The Gazette story reports on a talk given by the Archbishop of Dublin, the Most Rev. John Neill, to Dublin’s Marsh Society at the Church of Ireland Theological Institute. According to the story’s headline, Neill fears the emergence of a two-tier Communion. He ruefully admitted, however, that this is what might develop. Might, indeed!
Of course, virtually no one admits to thinking that a two-tier Communion, of whatever configuration, is a desirable thing. (Actually, this is not quite true. When I first read that Archbishop of Canterbury Rowan Williams had suggested that some churches of the Anglican Communion might be consigned to second-tier status, my reaction was, “Where do we sign up?”) It is ironic, therefore, that the proposed Anglican covenant practically guarantees a two-tier Communion in the short run and makes a two-tier Communion likely—assuming the Anglican Communion survives at all—in the long run.
Rowan Williams has suggested that the Communion ultimately could be divided into those churches that have adopted the covenant—members of the real Anglican Communion, I suppose—and those hanger-on churches who have failed to sign on to the covenant, members of the second tier, with a status that is somewhat unclear.
The draft, however, includes an unusual provision in paragraph 4.1.6:
This Covenant becomes active for a Church when that Church adopts the Covenant through the procedures of its own Constitution and Canons.Conventionally, an agreement among multiple organizations requires, if not adoption by all potential signatories, then at least adoption by a majority of them before the agreement is put into effect. For example, Article VII of U.S. Constitution reads:
The Ratification of the Conventions of nine States, shall be sufficient for the Establishment of this Constitution between the States so ratifying the Same.Whereas it makes perfect sense for an individual Anglican church to subscribe to many of the affirmations of the covenant, implementation of the provisions of Section 4 by one or a small number of churches is problematic. For example, when the first church adopts the covenant, what meaning should it attach to the phrase “relationships among the covenanting Churches” in paragraph 4.1.2? In any case, once a small number of churches have subscribed to the covenant, they will have taken on certain mutual obligations not shared by other churches; a two-tier covenant is now in place.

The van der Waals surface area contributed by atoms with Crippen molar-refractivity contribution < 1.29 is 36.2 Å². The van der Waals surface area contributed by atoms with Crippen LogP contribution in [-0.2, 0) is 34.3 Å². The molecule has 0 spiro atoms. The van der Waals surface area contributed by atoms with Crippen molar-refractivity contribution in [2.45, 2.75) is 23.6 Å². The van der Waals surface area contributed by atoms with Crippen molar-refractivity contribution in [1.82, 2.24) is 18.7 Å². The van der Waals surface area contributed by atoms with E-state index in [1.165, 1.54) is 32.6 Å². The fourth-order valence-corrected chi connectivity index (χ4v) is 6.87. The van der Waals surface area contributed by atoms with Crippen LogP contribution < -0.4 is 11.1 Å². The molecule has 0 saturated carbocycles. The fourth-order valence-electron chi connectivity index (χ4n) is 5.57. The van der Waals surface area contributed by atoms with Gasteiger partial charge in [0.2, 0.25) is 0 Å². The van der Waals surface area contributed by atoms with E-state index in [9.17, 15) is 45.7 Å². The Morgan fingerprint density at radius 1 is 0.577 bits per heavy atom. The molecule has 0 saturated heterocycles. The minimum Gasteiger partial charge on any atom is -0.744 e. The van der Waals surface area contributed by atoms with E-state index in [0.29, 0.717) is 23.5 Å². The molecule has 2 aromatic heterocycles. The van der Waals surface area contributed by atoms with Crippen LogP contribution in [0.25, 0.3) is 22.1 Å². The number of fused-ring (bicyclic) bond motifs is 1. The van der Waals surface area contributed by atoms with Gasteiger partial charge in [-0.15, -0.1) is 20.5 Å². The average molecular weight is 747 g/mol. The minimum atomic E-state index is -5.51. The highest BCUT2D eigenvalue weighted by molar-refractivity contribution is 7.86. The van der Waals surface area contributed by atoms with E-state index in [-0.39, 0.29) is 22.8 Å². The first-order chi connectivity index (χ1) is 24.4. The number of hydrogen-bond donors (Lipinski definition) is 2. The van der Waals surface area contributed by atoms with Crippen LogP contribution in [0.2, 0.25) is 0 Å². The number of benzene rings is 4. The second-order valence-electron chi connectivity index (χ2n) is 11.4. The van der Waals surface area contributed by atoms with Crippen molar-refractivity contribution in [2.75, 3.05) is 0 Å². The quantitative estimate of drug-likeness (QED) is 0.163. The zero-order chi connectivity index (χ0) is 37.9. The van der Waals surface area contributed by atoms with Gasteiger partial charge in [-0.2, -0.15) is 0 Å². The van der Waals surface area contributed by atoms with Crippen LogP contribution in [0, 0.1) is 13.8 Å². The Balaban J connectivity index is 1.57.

We run into more serious problem when we look at Section 4.2. According to paragraph 4.2.2, the Standing Committee of the Anglican Communion monitors the functioning of the covenant “on behalf of the Instruments [Archbishop of Canterbury, Lambeth Conference, Anglican Consultative Council, and Primates’ Meeting].” But then we have paragraph 4.2.8:
Participation in the decision making of the Standing Committee or of the Instruments of Communion in respect to section 4.2 shall be limited to those members of the Instruments of Communion who are representatives of those churches who have adopted the Covenant, or who are still in the process of adoption.My interpretation of this—I don’t claim that this view is unassailable—is that, as of now, all members of the Communion are “still in the process of adoption,” since there has been little time for any church to consider adoption seriously. One could ask the question when the process of adoption begins and suggest that, at the moment, hardly any church is in the process of adoption. This view makes it more difficult to figure out what churches are in which category at any moment. I am inclined to think that the “process of adoption” ends when a church adopts or rejects the covenant. But what if a church simply stops any consideration of covenant adoption?
Assume that a handful of churches have adopted the covenant. The provisions for handling disputes and ambiguities—see my earlier essay, “Section 4 Decoded”—are now in play, and all Communion churches, assuming none has actually rejected the covenant, can participate.
Can a church that has adopted the covenant object to the action of one that has not? I would not think so—not on the basis of covenant violation, at any rate—as the latter has not signed on to the obligations that Section 4 is intended to enforce. There would seem to be some temporary safety for The Episcopal Church here. Of course, one covenanted church may object to the actions of another. Apparently, The Episcopal Church, assuming it has neither adopted nor rejected the covenant, may participate in the dispute-resolution process set out in Section 4. Is it obliged to do so, even though it has not adopted the covenant? Is it reasonable for a church to participate in enforcing obligations it has not itself adopted?